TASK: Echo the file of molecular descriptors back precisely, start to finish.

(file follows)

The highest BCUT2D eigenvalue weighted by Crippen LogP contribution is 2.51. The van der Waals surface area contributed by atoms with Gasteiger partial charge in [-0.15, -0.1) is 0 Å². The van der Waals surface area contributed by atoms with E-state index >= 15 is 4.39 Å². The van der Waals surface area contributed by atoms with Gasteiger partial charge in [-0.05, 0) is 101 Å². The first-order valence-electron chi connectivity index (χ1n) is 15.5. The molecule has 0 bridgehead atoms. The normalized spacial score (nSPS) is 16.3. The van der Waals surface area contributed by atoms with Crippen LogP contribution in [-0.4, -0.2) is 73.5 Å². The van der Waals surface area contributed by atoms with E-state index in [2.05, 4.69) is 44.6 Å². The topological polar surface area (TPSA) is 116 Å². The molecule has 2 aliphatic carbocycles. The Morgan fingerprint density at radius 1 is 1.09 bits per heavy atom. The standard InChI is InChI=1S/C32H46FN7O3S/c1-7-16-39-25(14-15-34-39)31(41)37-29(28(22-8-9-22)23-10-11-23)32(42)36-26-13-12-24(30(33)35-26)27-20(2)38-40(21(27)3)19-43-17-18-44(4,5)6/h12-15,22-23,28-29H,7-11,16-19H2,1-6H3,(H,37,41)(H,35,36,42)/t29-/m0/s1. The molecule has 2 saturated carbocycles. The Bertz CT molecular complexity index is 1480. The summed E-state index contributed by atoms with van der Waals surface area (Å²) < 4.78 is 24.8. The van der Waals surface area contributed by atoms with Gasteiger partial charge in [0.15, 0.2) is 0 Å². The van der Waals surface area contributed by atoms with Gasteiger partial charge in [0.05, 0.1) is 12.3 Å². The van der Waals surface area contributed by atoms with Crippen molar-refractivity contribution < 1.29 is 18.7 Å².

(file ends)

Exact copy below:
The highest BCUT2D eigenvalue weighted by Crippen LogP contribution is 2.51. The van der Waals surface area contributed by atoms with Gasteiger partial charge in [-0.15, -0.1) is 0 Å². The van der Waals surface area contributed by atoms with E-state index >= 15 is 4.39 Å². The van der Waals surface area contributed by atoms with Gasteiger partial charge in [-0.05, 0) is 101 Å². The first-order valence-electron chi connectivity index (χ1n) is 15.5. The molecule has 0 bridgehead atoms. The normalized spacial score (nSPS) is 16.3. The van der Waals surface area contributed by atoms with Crippen LogP contribution in [-0.4, -0.2) is 73.5 Å². The van der Waals surface area contributed by atoms with E-state index in [2.05, 4.69) is 44.6 Å². The topological polar surface area (TPSA) is 116 Å². The molecule has 2 aliphatic carbocycles. The Morgan fingerprint density at radius 1 is 1.09 bits per heavy atom. The standard InChI is InChI=1S/C32H46FN7O3S/c1-7-16-39-25(14-15-34-39)31(41)37-29(28(22-8-9-22)23-10-11-23)32(42)36-26-13-12-24(30(33)35-26)27-20(2)38-40(21(27)3)19-43-17-18-44(4,5)6/h12-15,22-23,28-29H,7-11,16-19H2,1-6H3,(H,37,41)(H,35,36,42)/t29-/m0/s1. The molecule has 2 saturated carbocycles. The Bertz CT molecular complexity index is 1480. The summed E-state index contributed by atoms with van der Waals surface area (Å²) < 4.78 is 24.8. The van der Waals surface area contributed by atoms with Gasteiger partial charge in [0.15, 0.2) is 0 Å². The van der Waals surface area contributed by atoms with Gasteiger partial charge in [0.05, 0.1) is 12.3 Å². The van der Waals surface area contributed by atoms with Crippen molar-refractivity contribution < 1.29 is 18.7 Å².